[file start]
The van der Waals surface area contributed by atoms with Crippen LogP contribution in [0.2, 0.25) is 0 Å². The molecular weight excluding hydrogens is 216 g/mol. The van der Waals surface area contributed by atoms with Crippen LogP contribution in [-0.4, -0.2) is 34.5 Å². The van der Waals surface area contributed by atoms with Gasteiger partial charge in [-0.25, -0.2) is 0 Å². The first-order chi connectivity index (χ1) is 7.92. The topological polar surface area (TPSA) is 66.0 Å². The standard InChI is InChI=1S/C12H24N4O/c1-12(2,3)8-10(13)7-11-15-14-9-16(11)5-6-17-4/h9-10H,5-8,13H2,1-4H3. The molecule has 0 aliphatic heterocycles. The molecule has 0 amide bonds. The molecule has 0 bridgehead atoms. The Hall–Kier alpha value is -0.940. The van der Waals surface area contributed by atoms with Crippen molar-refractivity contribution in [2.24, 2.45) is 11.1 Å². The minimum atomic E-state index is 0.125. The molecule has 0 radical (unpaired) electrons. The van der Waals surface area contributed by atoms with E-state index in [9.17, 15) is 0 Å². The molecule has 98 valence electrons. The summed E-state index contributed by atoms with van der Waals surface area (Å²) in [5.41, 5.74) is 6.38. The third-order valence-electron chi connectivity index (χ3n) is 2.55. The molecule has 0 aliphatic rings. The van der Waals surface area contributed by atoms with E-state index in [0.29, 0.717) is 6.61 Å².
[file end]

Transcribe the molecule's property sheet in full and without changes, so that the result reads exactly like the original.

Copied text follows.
The van der Waals surface area contributed by atoms with Crippen LogP contribution in [0.2, 0.25) is 0 Å². The molecular weight excluding hydrogens is 216 g/mol. The van der Waals surface area contributed by atoms with Crippen LogP contribution in [-0.4, -0.2) is 34.5 Å². The van der Waals surface area contributed by atoms with Gasteiger partial charge in [-0.25, -0.2) is 0 Å². The first-order chi connectivity index (χ1) is 7.92. The topological polar surface area (TPSA) is 66.0 Å². The standard InChI is InChI=1S/C12H24N4O/c1-12(2,3)8-10(13)7-11-15-14-9-16(11)5-6-17-4/h9-10H,5-8,13H2,1-4H3. The molecule has 0 aliphatic heterocycles. The molecule has 0 amide bonds. The molecule has 0 bridgehead atoms. The Hall–Kier alpha value is -0.940. The van der Waals surface area contributed by atoms with Crippen molar-refractivity contribution in [2.24, 2.45) is 11.1 Å². The minimum atomic E-state index is 0.125. The molecule has 0 radical (unpaired) electrons. The van der Waals surface area contributed by atoms with E-state index in [9.17, 15) is 0 Å². The molecule has 98 valence electrons. The summed E-state index contributed by atoms with van der Waals surface area (Å²) in [5.41, 5.74) is 6.38. The third-order valence-electron chi connectivity index (χ3n) is 2.55. The molecule has 0 aliphatic rings. The van der Waals surface area contributed by atoms with E-state index in [0.29, 0.717) is 6.61 Å².